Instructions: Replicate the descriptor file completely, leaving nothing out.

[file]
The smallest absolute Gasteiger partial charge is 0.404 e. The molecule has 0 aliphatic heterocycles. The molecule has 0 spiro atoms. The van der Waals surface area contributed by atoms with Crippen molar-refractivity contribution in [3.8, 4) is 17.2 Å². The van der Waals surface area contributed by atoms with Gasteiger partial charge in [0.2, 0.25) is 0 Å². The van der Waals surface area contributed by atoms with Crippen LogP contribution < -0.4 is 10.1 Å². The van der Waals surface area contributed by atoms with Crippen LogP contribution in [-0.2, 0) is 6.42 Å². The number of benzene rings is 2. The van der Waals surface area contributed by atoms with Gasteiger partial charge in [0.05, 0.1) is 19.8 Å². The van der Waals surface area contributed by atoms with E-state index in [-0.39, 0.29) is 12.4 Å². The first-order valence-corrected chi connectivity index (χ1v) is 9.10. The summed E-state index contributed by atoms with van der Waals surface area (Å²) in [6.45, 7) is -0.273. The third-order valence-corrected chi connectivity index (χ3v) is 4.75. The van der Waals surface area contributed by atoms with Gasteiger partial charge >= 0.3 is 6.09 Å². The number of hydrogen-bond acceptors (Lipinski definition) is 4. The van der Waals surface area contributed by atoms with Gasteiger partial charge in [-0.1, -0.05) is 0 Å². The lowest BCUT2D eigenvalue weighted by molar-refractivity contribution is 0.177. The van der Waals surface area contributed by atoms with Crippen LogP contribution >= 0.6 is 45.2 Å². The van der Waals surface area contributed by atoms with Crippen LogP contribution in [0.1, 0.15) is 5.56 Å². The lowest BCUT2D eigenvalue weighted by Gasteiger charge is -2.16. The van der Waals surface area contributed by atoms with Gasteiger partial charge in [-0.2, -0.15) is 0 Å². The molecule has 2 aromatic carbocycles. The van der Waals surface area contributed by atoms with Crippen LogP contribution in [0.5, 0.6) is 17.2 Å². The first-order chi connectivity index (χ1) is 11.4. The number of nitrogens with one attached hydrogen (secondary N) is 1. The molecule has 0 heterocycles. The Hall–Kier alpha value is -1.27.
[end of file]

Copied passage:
The smallest absolute Gasteiger partial charge is 0.404 e. The molecule has 0 aliphatic heterocycles. The molecule has 0 spiro atoms. The van der Waals surface area contributed by atoms with Crippen molar-refractivity contribution in [3.8, 4) is 17.2 Å². The van der Waals surface area contributed by atoms with Gasteiger partial charge in [0.2, 0.25) is 0 Å². The van der Waals surface area contributed by atoms with Crippen LogP contribution < -0.4 is 10.1 Å². The van der Waals surface area contributed by atoms with Crippen LogP contribution in [-0.2, 0) is 6.42 Å². The number of benzene rings is 2. The van der Waals surface area contributed by atoms with Gasteiger partial charge in [0.05, 0.1) is 19.8 Å². The van der Waals surface area contributed by atoms with E-state index in [-0.39, 0.29) is 12.4 Å². The first-order valence-corrected chi connectivity index (χ1v) is 9.10. The summed E-state index contributed by atoms with van der Waals surface area (Å²) in [6.45, 7) is -0.273. The third-order valence-corrected chi connectivity index (χ3v) is 4.75. The van der Waals surface area contributed by atoms with Gasteiger partial charge >= 0.3 is 6.09 Å². The number of hydrogen-bond acceptors (Lipinski definition) is 4. The van der Waals surface area contributed by atoms with Gasteiger partial charge in [-0.1, -0.05) is 0 Å². The lowest BCUT2D eigenvalue weighted by molar-refractivity contribution is 0.177. The van der Waals surface area contributed by atoms with Crippen LogP contribution >= 0.6 is 45.2 Å². The van der Waals surface area contributed by atoms with Crippen LogP contribution in [0.1, 0.15) is 5.56 Å². The lowest BCUT2D eigenvalue weighted by Gasteiger charge is -2.16. The van der Waals surface area contributed by atoms with Gasteiger partial charge in [-0.2, -0.15) is 0 Å². The molecule has 2 aromatic carbocycles. The van der Waals surface area contributed by atoms with Crippen LogP contribution in [0.5, 0.6) is 17.2 Å². The first-order chi connectivity index (χ1) is 11.4. The number of nitrogens with one attached hydrogen (secondary N) is 1. The molecule has 0 heterocycles. The Hall–Kier alpha value is -1.27.